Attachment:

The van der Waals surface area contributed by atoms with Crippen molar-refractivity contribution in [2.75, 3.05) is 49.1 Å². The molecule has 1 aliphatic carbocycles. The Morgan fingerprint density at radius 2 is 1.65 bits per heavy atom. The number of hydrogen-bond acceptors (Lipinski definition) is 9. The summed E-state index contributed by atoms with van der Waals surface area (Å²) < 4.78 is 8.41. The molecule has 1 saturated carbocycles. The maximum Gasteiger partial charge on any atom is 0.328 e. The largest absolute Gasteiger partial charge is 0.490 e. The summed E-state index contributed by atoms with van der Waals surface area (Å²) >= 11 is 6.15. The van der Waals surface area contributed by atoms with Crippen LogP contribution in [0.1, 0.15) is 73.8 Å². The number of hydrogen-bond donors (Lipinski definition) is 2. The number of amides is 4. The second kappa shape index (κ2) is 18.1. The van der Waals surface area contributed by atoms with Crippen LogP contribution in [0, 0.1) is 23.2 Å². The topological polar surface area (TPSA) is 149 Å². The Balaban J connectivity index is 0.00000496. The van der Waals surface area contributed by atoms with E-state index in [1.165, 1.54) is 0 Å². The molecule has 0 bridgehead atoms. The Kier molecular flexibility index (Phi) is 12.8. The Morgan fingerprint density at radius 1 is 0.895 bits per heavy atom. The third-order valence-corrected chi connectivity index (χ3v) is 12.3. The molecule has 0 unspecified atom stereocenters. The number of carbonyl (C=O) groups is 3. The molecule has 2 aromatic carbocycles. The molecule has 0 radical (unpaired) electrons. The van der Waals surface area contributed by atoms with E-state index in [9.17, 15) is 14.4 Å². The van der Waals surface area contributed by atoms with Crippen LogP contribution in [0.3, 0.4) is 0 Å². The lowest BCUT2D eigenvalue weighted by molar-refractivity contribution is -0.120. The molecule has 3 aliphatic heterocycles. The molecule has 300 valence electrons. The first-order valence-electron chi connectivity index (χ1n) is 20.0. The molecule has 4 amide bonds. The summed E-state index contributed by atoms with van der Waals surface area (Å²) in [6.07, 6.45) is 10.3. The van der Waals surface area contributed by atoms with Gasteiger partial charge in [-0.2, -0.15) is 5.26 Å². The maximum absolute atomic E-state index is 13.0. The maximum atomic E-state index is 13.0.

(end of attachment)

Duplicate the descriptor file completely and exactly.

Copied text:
The van der Waals surface area contributed by atoms with Crippen molar-refractivity contribution in [2.75, 3.05) is 49.1 Å². The molecule has 1 aliphatic carbocycles. The Morgan fingerprint density at radius 2 is 1.65 bits per heavy atom. The number of hydrogen-bond acceptors (Lipinski definition) is 9. The summed E-state index contributed by atoms with van der Waals surface area (Å²) < 4.78 is 8.41. The molecule has 1 saturated carbocycles. The maximum Gasteiger partial charge on any atom is 0.328 e. The largest absolute Gasteiger partial charge is 0.490 e. The summed E-state index contributed by atoms with van der Waals surface area (Å²) >= 11 is 6.15. The van der Waals surface area contributed by atoms with Crippen LogP contribution in [0.1, 0.15) is 73.8 Å². The number of hydrogen-bond donors (Lipinski definition) is 2. The number of amides is 4. The second kappa shape index (κ2) is 18.1. The van der Waals surface area contributed by atoms with Crippen LogP contribution in [0, 0.1) is 23.2 Å². The topological polar surface area (TPSA) is 149 Å². The Balaban J connectivity index is 0.00000496. The van der Waals surface area contributed by atoms with E-state index in [1.165, 1.54) is 0 Å². The molecule has 0 bridgehead atoms. The Kier molecular flexibility index (Phi) is 12.8. The Morgan fingerprint density at radius 1 is 0.895 bits per heavy atom. The third-order valence-corrected chi connectivity index (χ3v) is 12.3. The molecule has 0 unspecified atom stereocenters. The number of carbonyl (C=O) groups is 3. The molecule has 2 aromatic carbocycles. The molecule has 0 radical (unpaired) electrons. The van der Waals surface area contributed by atoms with E-state index in [9.17, 15) is 14.4 Å². The van der Waals surface area contributed by atoms with Crippen LogP contribution in [0.3, 0.4) is 0 Å². The lowest BCUT2D eigenvalue weighted by molar-refractivity contribution is -0.120. The molecule has 3 aliphatic heterocycles. The molecule has 300 valence electrons. The first-order valence-electron chi connectivity index (χ1n) is 20.0. The molecule has 4 amide bonds. The summed E-state index contributed by atoms with van der Waals surface area (Å²) in [6.07, 6.45) is 10.3. The van der Waals surface area contributed by atoms with Gasteiger partial charge in [-0.2, -0.15) is 5.26 Å². The maximum absolute atomic E-state index is 13.0. The maximum atomic E-state index is 13.0.